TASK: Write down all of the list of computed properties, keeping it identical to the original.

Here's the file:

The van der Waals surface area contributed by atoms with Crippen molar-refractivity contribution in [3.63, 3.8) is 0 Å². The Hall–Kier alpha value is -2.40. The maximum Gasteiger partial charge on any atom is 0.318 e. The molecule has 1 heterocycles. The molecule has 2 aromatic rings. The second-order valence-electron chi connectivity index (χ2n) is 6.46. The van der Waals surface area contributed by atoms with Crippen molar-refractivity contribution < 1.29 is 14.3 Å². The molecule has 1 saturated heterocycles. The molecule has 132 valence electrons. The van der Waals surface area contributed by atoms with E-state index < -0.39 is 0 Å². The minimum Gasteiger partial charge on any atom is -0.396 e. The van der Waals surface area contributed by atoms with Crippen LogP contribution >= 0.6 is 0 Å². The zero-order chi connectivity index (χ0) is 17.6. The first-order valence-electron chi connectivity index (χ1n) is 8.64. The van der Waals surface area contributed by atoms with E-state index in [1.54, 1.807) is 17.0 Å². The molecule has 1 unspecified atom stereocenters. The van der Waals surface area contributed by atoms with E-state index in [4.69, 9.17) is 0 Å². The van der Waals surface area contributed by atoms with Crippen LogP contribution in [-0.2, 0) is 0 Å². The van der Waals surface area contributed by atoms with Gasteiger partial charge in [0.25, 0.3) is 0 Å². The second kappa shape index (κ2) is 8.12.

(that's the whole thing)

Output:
The van der Waals surface area contributed by atoms with Crippen molar-refractivity contribution in [3.63, 3.8) is 0 Å². The Hall–Kier alpha value is -2.40. The maximum Gasteiger partial charge on any atom is 0.318 e. The molecule has 1 heterocycles. The molecule has 2 aromatic rings. The second-order valence-electron chi connectivity index (χ2n) is 6.46. The van der Waals surface area contributed by atoms with Crippen molar-refractivity contribution < 1.29 is 14.3 Å². The molecule has 1 saturated heterocycles. The molecule has 132 valence electrons. The van der Waals surface area contributed by atoms with E-state index < -0.39 is 0 Å². The minimum Gasteiger partial charge on any atom is -0.396 e. The van der Waals surface area contributed by atoms with Crippen LogP contribution >= 0.6 is 0 Å². The zero-order chi connectivity index (χ0) is 17.6. The first-order valence-electron chi connectivity index (χ1n) is 8.64. The van der Waals surface area contributed by atoms with E-state index in [1.54, 1.807) is 17.0 Å². The molecule has 1 unspecified atom stereocenters. The van der Waals surface area contributed by atoms with E-state index in [4.69, 9.17) is 0 Å². The van der Waals surface area contributed by atoms with Crippen LogP contribution in [-0.2, 0) is 0 Å². The van der Waals surface area contributed by atoms with Gasteiger partial charge in [0.25, 0.3) is 0 Å². The second kappa shape index (κ2) is 8.12.